Knesset committee recognizes Armenian genocide

“It is our moral obligation to recognize the Holocaust of the Armenian nation,” committee chairman MK Ya’acov Margi (Shas) said.

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August 3, 2016 03:48
3 minute read.
armenia genocide

People mourn at the Tsitsernakaberd Armenian Genocide Memorial Museum in Yerevan. (photo credit: REUTERS)

 
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The Knesset Education, Culture and Sports Committee announced on Monday that it recognizes the Armenian Genocide, in which an estimated 1.5 million Armenians were murdered by Ottoman Turks during WWI.

“It is our moral obligation to recognize the Holocaust of the Armenian nation,” committee chairman MK Ya’acov Margi (Shas) said.

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Margi expressed regret that the Knesset had yet to recognize the genocide and called on Knesset Speaker MK Yuli Edelstein to declare that the Israeli parliament recognizes the Armenian Genocide.

Last year Edelstein told the education committee that he would try to promote the issue and said he hopes that “MKs will know the right way to vote in the moment of truth.”

“I visited one of the Armenian memorial sites and it is very hard to ignore what I saw there,” Edelstein recounted. “I expect that I and the Knesset behave appropriately so that we can make decisions according to the moral standards of a democratic state.”

Georgette Avakian, chairwoman of the Armenian National Committee in Jerusalem, told the Knesset committee that after 101 years, the time had come for the Knesset to join parliaments around the world and the 31 countries who have already recognized the Armenian Genocide.

“The Knesset and the president of the state must recognize the genocide of our nation,” she said.

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As Israel waits to normalize ties with Turkey, following an agreement reached last month, it is highly unlikely the government will pass a resolution describing the Turkish massacre of Armenians as genocide.

Such a move would immediately poison the ties between the two countries.

Turkey recalled its ambassador to Germany in June after the German parliament passed a resolution on the matter.

Israel, it should be noted, refrained from such a move even during the six years following the 2010 Mavi Marmara incident when relations between the two countries were at their lowest point. It is unlikely, therefore, to imagine that it would do so now, as ties are improving.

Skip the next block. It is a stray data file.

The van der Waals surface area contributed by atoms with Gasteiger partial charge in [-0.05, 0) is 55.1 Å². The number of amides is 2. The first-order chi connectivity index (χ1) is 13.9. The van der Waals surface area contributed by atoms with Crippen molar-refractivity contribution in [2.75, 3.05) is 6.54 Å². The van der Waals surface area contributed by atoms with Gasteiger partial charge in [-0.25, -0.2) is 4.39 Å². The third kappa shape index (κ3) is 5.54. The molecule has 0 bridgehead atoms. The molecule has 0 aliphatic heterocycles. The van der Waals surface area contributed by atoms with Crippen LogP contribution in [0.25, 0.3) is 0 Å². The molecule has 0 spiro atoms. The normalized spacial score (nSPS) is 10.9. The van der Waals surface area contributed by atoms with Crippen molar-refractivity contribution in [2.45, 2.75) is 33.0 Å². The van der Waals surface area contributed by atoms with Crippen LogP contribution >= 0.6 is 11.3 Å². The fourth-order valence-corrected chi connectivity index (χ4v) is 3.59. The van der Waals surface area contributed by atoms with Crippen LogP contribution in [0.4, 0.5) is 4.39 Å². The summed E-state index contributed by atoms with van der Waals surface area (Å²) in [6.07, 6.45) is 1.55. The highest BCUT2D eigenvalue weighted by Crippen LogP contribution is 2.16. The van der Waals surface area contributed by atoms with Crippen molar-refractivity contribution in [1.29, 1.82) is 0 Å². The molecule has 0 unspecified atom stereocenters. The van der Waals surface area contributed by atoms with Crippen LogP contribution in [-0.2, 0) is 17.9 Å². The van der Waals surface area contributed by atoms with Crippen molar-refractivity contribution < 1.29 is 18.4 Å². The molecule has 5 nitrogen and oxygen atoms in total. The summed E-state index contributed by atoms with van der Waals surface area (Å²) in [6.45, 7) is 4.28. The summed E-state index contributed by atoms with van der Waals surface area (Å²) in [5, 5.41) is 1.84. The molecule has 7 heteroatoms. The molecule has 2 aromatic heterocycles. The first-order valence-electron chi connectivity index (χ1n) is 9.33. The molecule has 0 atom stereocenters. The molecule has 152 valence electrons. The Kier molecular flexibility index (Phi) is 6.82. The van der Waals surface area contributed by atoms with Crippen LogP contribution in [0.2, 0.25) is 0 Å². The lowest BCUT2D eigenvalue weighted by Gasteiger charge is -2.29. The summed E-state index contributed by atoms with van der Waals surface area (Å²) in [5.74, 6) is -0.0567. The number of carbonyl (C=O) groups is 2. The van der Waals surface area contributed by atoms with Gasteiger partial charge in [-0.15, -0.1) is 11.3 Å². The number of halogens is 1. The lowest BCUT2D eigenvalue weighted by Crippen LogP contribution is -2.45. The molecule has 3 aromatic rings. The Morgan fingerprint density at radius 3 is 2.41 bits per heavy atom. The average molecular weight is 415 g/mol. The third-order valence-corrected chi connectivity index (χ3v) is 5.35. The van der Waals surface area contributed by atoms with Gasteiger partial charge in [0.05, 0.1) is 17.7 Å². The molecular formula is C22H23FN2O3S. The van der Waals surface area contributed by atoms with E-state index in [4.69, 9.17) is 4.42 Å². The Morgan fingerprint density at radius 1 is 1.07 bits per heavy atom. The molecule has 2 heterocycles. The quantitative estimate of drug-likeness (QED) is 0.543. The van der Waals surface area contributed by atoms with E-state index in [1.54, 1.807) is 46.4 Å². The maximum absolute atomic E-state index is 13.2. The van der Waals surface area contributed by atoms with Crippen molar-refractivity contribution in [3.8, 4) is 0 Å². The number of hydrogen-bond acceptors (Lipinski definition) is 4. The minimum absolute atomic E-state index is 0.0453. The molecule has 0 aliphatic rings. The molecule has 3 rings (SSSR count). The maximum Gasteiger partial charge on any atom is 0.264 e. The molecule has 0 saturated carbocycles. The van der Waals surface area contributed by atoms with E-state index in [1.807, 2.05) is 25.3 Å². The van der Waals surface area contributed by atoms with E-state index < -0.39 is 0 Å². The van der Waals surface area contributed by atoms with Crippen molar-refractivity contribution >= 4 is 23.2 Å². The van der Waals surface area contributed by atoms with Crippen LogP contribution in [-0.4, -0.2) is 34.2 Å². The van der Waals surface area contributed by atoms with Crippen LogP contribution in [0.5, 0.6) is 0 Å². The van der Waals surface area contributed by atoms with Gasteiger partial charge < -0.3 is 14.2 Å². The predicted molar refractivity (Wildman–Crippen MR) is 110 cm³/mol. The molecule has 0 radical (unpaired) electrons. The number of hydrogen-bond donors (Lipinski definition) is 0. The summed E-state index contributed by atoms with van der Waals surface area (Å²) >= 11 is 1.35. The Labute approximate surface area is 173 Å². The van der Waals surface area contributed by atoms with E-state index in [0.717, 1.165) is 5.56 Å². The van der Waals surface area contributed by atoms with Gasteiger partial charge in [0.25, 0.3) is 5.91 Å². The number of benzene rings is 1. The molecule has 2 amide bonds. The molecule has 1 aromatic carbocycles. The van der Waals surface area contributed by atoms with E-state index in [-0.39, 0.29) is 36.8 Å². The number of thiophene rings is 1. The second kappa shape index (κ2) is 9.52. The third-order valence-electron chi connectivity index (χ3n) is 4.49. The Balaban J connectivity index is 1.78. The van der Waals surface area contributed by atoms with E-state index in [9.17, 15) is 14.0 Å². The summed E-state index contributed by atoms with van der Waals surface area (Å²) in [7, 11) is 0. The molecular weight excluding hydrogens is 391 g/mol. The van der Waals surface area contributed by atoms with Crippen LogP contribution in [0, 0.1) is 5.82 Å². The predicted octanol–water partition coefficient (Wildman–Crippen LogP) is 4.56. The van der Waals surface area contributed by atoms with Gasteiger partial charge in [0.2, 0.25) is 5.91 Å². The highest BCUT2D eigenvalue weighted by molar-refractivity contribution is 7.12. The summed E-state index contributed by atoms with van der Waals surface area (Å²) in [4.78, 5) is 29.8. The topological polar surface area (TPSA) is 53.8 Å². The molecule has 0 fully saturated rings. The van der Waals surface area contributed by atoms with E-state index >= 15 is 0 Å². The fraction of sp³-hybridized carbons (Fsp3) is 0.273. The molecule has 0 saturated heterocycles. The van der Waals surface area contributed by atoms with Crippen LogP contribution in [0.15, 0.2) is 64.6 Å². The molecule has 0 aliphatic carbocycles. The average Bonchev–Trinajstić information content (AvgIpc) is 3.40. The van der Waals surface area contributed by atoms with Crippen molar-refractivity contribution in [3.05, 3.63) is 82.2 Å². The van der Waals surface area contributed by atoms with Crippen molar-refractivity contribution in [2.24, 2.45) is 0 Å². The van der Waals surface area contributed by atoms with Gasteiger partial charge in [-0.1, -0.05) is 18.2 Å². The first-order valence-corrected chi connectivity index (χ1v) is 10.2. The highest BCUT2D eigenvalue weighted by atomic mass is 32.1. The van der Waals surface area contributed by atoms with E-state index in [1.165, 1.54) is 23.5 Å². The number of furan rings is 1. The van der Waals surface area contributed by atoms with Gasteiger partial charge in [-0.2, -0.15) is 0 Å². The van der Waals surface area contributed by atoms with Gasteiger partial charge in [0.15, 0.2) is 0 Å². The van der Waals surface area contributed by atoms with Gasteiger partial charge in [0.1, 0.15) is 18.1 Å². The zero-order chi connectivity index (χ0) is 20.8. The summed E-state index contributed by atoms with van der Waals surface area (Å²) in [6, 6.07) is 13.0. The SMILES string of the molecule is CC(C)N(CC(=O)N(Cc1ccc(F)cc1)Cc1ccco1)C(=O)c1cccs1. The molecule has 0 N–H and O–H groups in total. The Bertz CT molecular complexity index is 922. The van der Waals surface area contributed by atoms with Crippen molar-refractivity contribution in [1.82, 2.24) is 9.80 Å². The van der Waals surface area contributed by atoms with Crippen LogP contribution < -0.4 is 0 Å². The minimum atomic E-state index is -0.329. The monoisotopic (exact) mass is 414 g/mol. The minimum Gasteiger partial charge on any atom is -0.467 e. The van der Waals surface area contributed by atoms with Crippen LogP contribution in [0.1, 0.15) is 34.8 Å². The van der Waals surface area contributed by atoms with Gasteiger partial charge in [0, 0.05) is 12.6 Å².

MK Zehava Gal-On (Meretz) who initiated the committee meeting said that “each year we instill false hope in the people who are sitting here.”

“It dishonors the Knesset to continue to go on and on about this issue, year after year, without reaching a decision that the State of Israel and the Israeli legislature recognize the genocide of the Armenian people.”

While Israel made no move toward recognizing the Armenian Genocide during the breakdown of ties with Turkey, some Jewish groups in the US – which hesitated in the past, partly because of concern about how this would impact Israeli-Turkish ties – started to do so.

In 2007 ADL head Abe Foxman fired the organization’s regional director in Boston for telling a newspaper he opposed the ADL’s long-standing refusal to recognize the massacres of the Armenians as genocide. Foxman came under a harsh criticism for the move, and backtracked, but then came under fire from some in Israel concerned that this would negatively affect Israel-Turkey ties.

Turkey’s ambassador to Israel at the time, Namik Tan, told The Jerusalem Post that Ankara expected Israel to “deliver” the American Jewish community, and ensure that the US Congress does not pass a resolution on the matter.

Seven years later, in 2014, the ADL recognized the genocide, and the American Jewish Committee did the same a short time later. In 2015 the Jewish Council for Public Affairs adopted a resolution on Armenian Genocide that called on the US Congress and the president to recognize the genocide.

Lahav Harkov contributed to this report.

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